WID researcher Sushmita Roy and collaborators at UW–Madison and the University of Florida will use a $7 million grant from the U.S. Department of Energy to study how some plants partner with bacteria to create usable nitrogen and to transfer this ability to the bioenergy crop poplar.
Dynamics of microbial interactions in natural and synthetic microbial communities. The lab develops protocols for quantifying the community dynamics at the phenotypic and genetic levels, and seek simplified theoretical models that reproduce aspects of the experimentally measured dynamics.
A computational biology group interested in developing statistical computational methods to understand regulatory networks driving cellular functions. The lab works to identify networks under different environmental, developmental and evolutionary contexts, comparing these networks across contexts, and construct predictive models from these networks.
Envisioning new ways to help biologists capture their ideas as models in the larger context of Evolutionary Systems Biology. Our lab aims to improve the quality of these models by quantifying evolution with increasing precision.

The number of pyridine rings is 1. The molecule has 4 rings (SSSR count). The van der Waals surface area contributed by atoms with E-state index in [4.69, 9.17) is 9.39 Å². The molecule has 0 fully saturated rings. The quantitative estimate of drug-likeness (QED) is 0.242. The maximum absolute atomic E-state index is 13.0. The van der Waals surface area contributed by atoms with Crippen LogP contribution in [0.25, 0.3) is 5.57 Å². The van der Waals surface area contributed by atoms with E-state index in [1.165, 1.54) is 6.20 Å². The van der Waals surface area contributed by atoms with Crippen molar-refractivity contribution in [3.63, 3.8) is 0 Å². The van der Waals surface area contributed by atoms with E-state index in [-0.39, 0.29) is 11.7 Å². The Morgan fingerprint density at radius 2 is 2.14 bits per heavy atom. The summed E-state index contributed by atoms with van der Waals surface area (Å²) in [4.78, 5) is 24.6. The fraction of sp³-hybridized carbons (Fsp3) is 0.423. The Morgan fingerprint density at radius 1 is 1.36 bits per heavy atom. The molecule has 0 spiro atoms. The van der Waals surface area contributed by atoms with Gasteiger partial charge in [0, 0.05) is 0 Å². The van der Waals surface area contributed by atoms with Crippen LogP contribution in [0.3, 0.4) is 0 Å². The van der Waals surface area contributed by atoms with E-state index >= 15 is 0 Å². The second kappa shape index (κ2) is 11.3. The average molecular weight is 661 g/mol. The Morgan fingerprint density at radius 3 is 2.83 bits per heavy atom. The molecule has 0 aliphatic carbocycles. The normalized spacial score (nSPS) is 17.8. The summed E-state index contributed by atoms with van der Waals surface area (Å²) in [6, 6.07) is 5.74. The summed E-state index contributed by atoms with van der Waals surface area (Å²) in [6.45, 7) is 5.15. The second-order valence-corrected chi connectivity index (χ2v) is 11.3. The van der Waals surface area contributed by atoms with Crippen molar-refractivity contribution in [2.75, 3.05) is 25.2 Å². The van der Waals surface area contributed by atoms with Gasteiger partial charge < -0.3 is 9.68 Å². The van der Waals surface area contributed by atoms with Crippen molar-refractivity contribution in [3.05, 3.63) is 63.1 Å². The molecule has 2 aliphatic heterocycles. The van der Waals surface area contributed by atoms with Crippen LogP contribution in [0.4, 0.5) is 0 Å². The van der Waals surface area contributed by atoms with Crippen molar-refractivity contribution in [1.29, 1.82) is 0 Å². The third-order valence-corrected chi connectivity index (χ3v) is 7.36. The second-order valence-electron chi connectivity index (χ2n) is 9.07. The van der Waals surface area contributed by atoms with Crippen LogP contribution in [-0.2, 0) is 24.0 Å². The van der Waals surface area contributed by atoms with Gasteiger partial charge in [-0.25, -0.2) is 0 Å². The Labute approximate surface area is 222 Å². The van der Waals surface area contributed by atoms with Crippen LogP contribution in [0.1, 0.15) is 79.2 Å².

Investigating how living organisms cooperate or compete in diverse and changing environments. Methods and perspectives are drawn from many fields, including ecology, evolution, molecular biology, physics, chemistry, engineering, mathematics, and computer science. The lab uses data-driven mechanistic and statistical models to predict when microbes or other organisms will persist or perish, with a broad goal of promoting human health through effective management of microbe-host interactions.
The main scientific focus of the lab is in defining how the epigenome controls cell identity. We want to know how non-genetic information controls functional specialization of a cell and use this knowledge to direct efficient conversion of desired cell types with the ultimate goal of improving stem cell based therapy.